Time to grow up and give yourself a better childhood. Let me explain, via Bill Gates the Potato Farmer.
You know how anyone can be anything they want, right? Well, they can’t.
Had Bill Gates been born in a different time – or just a different town – he might have spent his days as an illiterate peasant scooping up potatoes with his hands.
Circumstances matter. Bill’s real childhood had what mattered most: the opportunity to stumble upon what he was born to do, and to go completely bananas doing it.
Few are so lucky, but there’s hope for the rest of us.
Kids are geniuses
We rarely prize people for acting like a child. The world is forever telling us to “grow up” and “take responsibility”, as if anything else is a bug in the system.
On the contrary – childish behaviour can be quite brilliant.
Kids try many things. Stupid things, like eating soil or rollerskating on ice. But they’re fearless and relentless.
Kids don’t know what they don’t know. So they question everything.
Kids are easily bored. They live in fantasy worlds because present reality is limiting.
Such behaviour is spectacularly good at figuring out the world and your part in it. Acting like a kid is a brilliant way to explore your boundaries and deduce your strengths. Ideally, your childhood is when you stumble upon your passions, leaving your adult years to focus on them.
Unfortunately many of us – like Bill the Potato Farmer – aren’t so lucky. The good news is, modern life gives you more chances than ever to fix that.
Childlike behaviour is generally frowned upon as an adult.
The great advantage of being an adult is you can direct yourself. Children don’t have the freedom or the awareness to steer their own development. Maybe your childhood wasn’t what it could have been. But you can fix it now.
If you don’t know what you want from life yet, try reliving your childhood:
Play. The first time baby John Lennon picked up a guitar, I doubt he seriously ran a cost benefit analysis. If you’re trying something out, don’t be in too much of a hurry to take it seriously. Aim to simply enjoy. The effort will come if the passion is there.
Get reckless. If you really don’t know what you want to do, you’re going to have to try things you haven’t done yet. And you’re going to fail – a lot – trying many different things, most of which won’t work. Kids find this a lot easier because they don’t worry about consequences. I encourage you to do the same. If it helps, make it a proud part of your identity: you’re making a point out of fearlessly trying as many things as possible, you sexy daredevil you.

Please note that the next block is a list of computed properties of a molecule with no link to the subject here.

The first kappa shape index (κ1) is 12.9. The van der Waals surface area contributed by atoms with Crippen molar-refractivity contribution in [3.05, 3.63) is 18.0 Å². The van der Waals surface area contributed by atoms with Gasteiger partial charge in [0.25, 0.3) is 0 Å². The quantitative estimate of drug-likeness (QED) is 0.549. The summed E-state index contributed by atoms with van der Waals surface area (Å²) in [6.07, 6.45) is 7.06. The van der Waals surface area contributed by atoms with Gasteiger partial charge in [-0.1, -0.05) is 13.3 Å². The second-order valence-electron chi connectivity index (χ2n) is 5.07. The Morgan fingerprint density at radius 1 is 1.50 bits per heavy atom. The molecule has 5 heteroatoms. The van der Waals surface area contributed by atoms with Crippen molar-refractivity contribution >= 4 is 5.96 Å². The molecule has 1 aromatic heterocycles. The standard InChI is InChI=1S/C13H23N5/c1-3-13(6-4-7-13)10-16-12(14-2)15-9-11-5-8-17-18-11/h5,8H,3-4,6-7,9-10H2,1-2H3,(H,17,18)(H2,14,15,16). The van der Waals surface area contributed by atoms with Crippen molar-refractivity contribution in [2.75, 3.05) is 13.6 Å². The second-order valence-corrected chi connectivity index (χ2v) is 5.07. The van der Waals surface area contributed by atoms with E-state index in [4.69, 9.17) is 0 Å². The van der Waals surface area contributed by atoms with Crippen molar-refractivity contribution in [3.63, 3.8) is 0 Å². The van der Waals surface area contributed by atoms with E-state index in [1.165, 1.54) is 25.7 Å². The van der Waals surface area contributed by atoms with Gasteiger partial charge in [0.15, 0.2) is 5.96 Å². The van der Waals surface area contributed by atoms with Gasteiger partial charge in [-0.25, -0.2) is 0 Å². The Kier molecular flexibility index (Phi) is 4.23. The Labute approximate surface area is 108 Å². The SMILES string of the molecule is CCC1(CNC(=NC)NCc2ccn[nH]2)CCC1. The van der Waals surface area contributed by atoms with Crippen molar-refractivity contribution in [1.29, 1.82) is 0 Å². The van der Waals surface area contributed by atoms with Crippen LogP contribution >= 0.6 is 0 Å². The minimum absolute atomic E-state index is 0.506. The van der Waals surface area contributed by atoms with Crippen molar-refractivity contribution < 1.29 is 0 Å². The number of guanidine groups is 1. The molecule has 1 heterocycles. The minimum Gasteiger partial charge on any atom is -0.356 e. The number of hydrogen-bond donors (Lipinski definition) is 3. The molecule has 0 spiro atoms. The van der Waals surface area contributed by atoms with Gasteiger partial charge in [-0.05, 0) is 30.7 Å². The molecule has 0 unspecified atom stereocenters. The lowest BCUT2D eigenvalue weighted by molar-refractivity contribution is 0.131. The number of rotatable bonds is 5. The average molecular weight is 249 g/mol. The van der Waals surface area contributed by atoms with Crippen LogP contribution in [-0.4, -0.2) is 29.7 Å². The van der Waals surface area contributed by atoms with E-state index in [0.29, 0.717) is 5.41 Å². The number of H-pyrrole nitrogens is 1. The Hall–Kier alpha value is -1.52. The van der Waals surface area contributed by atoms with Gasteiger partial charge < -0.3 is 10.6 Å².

Question everything. You know how everyone knew the world was flat until it wasn’t? You have similarly limiting beliefs in your head right now – probably things like “musicians can’t earn a living” or “I’m not smart enough to do this”. Maybe, but have you checked? Have you tried – really tried, like a gun is pointed at your kneecaps – to find an alternative? Most really successful people didn’t just find a way, they created one.
Ignore reality. You know how kids always dream of becoming astronauts, pop stars and giant transforming robots? Barriers don’t apply when you’re five years old. And whilst that seems like a stupid luxury to grow out of, if you’re not sure what you want to do, don’t be in such a hurry to shut your dreams down. Explore the impossible. Often it doesn’t lead to exactly what you’re after (say walking on the moon) but it finds something else instead (like a love of science that starts a whole career). You can’t know this in advance. Just dare to follow where your heart takes you.
Chances are, even if you don’t know what you want, that your childhood at least left you some hints. Are there things you think of fondly, but never find the time for? Start there.
The great solace you have is that – by virtue of reading this – you automatically have better options than potato farmer Bill. Access to the entirety of human knowledge – aka The Google – for one. Better economics for another. And more freedom than most of your grandparents could ever conceive of.